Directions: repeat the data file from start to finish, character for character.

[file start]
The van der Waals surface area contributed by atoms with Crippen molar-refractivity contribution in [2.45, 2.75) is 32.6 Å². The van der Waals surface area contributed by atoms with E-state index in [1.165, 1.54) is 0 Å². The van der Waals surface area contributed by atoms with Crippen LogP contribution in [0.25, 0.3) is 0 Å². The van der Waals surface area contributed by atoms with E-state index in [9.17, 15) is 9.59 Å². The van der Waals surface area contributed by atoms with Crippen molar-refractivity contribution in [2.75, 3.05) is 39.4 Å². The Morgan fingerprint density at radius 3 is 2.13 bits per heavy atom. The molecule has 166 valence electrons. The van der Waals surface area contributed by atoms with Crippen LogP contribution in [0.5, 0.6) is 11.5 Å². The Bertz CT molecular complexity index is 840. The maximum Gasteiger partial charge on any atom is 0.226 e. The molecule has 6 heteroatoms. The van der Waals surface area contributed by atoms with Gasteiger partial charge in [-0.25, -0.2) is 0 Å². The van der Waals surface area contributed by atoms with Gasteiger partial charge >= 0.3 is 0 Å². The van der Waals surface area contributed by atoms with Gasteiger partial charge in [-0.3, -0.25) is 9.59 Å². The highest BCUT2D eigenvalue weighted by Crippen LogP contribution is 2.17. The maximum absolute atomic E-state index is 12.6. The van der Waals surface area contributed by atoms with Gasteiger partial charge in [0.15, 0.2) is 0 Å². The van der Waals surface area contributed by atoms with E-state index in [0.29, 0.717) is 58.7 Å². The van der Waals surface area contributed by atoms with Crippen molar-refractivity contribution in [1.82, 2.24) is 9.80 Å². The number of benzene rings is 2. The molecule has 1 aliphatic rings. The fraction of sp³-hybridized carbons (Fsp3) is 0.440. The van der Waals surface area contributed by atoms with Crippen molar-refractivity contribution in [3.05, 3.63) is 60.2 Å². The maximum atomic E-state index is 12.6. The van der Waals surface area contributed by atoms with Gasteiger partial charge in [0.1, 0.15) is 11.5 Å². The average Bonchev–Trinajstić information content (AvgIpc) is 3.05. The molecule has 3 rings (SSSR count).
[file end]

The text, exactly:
The van der Waals surface area contributed by atoms with Crippen molar-refractivity contribution in [2.45, 2.75) is 32.6 Å². The van der Waals surface area contributed by atoms with E-state index in [1.165, 1.54) is 0 Å². The van der Waals surface area contributed by atoms with Crippen LogP contribution in [0.25, 0.3) is 0 Å². The van der Waals surface area contributed by atoms with E-state index in [9.17, 15) is 9.59 Å². The van der Waals surface area contributed by atoms with Crippen molar-refractivity contribution in [2.75, 3.05) is 39.4 Å². The Morgan fingerprint density at radius 3 is 2.13 bits per heavy atom. The molecule has 166 valence electrons. The van der Waals surface area contributed by atoms with Crippen LogP contribution in [0.5, 0.6) is 11.5 Å². The Bertz CT molecular complexity index is 840. The maximum Gasteiger partial charge on any atom is 0.226 e. The molecule has 6 heteroatoms. The van der Waals surface area contributed by atoms with Gasteiger partial charge in [-0.25, -0.2) is 0 Å². The van der Waals surface area contributed by atoms with Gasteiger partial charge >= 0.3 is 0 Å². The van der Waals surface area contributed by atoms with Gasteiger partial charge in [-0.3, -0.25) is 9.59 Å². The highest BCUT2D eigenvalue weighted by Crippen LogP contribution is 2.17. The maximum absolute atomic E-state index is 12.6. The van der Waals surface area contributed by atoms with Gasteiger partial charge in [0.15, 0.2) is 0 Å². The van der Waals surface area contributed by atoms with E-state index in [0.29, 0.717) is 58.7 Å². The van der Waals surface area contributed by atoms with Crippen molar-refractivity contribution in [1.82, 2.24) is 9.80 Å². The number of benzene rings is 2. The molecule has 1 aliphatic rings. The fraction of sp³-hybridized carbons (Fsp3) is 0.440. The van der Waals surface area contributed by atoms with Crippen molar-refractivity contribution in [3.05, 3.63) is 60.2 Å². The maximum atomic E-state index is 12.6. The van der Waals surface area contributed by atoms with Gasteiger partial charge in [0.1, 0.15) is 11.5 Å². The average Bonchev–Trinajstić information content (AvgIpc) is 3.05. The molecule has 3 rings (SSSR count).